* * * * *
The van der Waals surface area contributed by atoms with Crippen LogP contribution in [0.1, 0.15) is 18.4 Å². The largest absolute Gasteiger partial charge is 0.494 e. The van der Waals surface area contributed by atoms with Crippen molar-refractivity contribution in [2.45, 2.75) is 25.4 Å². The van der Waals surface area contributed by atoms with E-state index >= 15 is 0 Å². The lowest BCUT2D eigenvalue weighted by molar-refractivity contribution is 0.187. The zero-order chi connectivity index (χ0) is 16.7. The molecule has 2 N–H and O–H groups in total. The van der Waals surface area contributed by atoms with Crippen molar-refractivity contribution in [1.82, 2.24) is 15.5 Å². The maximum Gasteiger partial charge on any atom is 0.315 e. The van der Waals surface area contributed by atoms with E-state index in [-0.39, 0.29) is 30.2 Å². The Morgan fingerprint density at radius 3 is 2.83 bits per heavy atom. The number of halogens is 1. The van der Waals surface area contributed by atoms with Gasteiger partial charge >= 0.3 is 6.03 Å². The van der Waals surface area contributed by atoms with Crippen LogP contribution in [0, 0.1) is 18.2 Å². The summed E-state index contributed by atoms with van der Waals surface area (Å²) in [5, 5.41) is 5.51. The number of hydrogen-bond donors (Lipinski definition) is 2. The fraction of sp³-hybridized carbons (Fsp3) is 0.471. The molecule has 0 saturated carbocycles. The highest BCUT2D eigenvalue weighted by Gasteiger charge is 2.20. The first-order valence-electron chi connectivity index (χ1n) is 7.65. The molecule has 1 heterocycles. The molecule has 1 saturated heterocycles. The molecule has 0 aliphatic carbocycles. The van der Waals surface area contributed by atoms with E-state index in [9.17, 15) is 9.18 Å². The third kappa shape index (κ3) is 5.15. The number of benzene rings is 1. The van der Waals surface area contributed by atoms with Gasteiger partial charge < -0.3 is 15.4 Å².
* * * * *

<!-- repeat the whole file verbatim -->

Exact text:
The van der Waals surface area contributed by atoms with Crippen LogP contribution in [0.1, 0.15) is 18.4 Å². The largest absolute Gasteiger partial charge is 0.494 e. The van der Waals surface area contributed by atoms with Crippen molar-refractivity contribution in [2.45, 2.75) is 25.4 Å². The van der Waals surface area contributed by atoms with E-state index >= 15 is 0 Å². The lowest BCUT2D eigenvalue weighted by molar-refractivity contribution is 0.187. The zero-order chi connectivity index (χ0) is 16.7. The molecule has 2 N–H and O–H groups in total. The van der Waals surface area contributed by atoms with Crippen molar-refractivity contribution in [1.82, 2.24) is 15.5 Å². The maximum Gasteiger partial charge on any atom is 0.315 e. The van der Waals surface area contributed by atoms with E-state index in [-0.39, 0.29) is 30.2 Å². The Morgan fingerprint density at radius 3 is 2.83 bits per heavy atom. The number of halogens is 1. The van der Waals surface area contributed by atoms with Gasteiger partial charge >= 0.3 is 6.03 Å². The van der Waals surface area contributed by atoms with Crippen LogP contribution in [0, 0.1) is 18.2 Å². The summed E-state index contributed by atoms with van der Waals surface area (Å²) in [5, 5.41) is 5.51. The number of hydrogen-bond donors (Lipinski definition) is 2. The fraction of sp³-hybridized carbons (Fsp3) is 0.471. The molecule has 0 saturated carbocycles. The highest BCUT2D eigenvalue weighted by Gasteiger charge is 2.20. The first-order valence-electron chi connectivity index (χ1n) is 7.65. The molecule has 1 heterocycles. The molecule has 1 saturated heterocycles. The molecule has 0 aliphatic carbocycles. The van der Waals surface area contributed by atoms with E-state index in [9.17, 15) is 9.18 Å². The third kappa shape index (κ3) is 5.15. The number of benzene rings is 1. The van der Waals surface area contributed by atoms with Gasteiger partial charge < -0.3 is 15.4 Å².